Inside CHIME: As Cyber Risks Grow, Diligence is Key
|3.2.17 by Lisa Schulte
Vice President, AEHIS, AEHIT & AEHIA Foundations
At cybersecurity forum, CISOs talk about the importance of education, training and aligning organization priorities.
In March 2014, Boston Children’s Hospital was notified about an impending cyberattack by Anonymous. The alert from an external cyber intelligence group set several wheels in motion, including convening the hospital’s incident response team to handle contingency plans, with particular focus on potentially having to go dark and cutting the hospital off from the rest of the internet if necessary.
Daniel Nigrin, M.D., senior vice president and CIO at Boston Children’s, shared his experiences managing the potential attack at last week’s cybersecurity forum jointly organized by HIMSS, CHIME and AEHIS. Nigrin detailed some valuable lessons:
- Countermeasures are critical
- Know which systems depend on internet access and have contingency plans in place
- Recognize how important email is to the organization
- Create alternate methods of communication
- Push through security measures – no excuses, secure teleconferences and make sure you know which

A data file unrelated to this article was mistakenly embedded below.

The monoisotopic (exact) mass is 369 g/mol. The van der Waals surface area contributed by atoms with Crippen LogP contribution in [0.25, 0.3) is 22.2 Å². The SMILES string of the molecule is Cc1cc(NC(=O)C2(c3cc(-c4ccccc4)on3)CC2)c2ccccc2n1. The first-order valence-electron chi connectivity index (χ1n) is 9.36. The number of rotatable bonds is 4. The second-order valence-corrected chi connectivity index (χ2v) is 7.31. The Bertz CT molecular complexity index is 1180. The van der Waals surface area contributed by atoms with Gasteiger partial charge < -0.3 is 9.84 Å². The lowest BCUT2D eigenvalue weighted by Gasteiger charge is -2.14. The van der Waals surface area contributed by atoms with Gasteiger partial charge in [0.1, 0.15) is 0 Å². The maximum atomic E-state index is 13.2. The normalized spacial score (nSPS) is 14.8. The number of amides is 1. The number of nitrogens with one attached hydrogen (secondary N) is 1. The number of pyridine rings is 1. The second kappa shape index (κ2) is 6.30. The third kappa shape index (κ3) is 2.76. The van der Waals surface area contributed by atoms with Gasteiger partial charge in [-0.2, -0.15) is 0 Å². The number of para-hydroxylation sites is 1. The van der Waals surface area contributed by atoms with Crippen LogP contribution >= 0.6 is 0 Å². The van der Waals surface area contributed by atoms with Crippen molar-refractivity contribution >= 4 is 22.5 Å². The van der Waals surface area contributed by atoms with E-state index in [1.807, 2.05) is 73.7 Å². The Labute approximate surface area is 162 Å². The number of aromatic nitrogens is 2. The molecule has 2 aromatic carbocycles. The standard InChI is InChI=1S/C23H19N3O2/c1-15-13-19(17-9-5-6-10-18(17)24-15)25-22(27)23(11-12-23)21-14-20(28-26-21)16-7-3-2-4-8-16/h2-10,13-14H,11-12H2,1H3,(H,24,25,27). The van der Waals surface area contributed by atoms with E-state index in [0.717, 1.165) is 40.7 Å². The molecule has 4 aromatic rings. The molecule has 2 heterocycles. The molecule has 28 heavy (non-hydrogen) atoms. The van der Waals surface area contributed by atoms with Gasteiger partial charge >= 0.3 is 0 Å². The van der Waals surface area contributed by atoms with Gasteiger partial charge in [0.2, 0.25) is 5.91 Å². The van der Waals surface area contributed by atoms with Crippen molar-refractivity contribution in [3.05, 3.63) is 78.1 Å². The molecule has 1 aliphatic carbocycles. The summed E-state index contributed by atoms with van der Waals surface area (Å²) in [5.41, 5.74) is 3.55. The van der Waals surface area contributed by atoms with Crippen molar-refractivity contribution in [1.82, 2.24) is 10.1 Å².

threats are real, and not just noise.
The forum, held at the beginning of HIMSS17, was aimed at sharing critical ideas for improving cybersecurity. Karl West, CISO and assistant vice president of information systems at Intermountain Healthcare, stressed that the demand for access data at any time and from any place has “increased productivity, but, at the same time, has elevated risk.” According to West, the biggest threat comes from employees, contractors and customers. The best defense, he said, is education.
Ronald Mehring, vice president of technology and security at Texas Health Resources, said it is important for organizations to develop an assessment program aligned with the business risk profile and leadership expectations. Penetration testing, an assessment approach where security controls are purposely evaded in order to detect vulnerabilities, is one tool that CISOs can utilize.
Reinforcing Mehring’s point, Mitchell Parker, executive director, information security and compliance, Indiana University Health, said that it is critical to talk with the board of directors and senior management about prioritizing cybersecurity and allocating sufficient resources.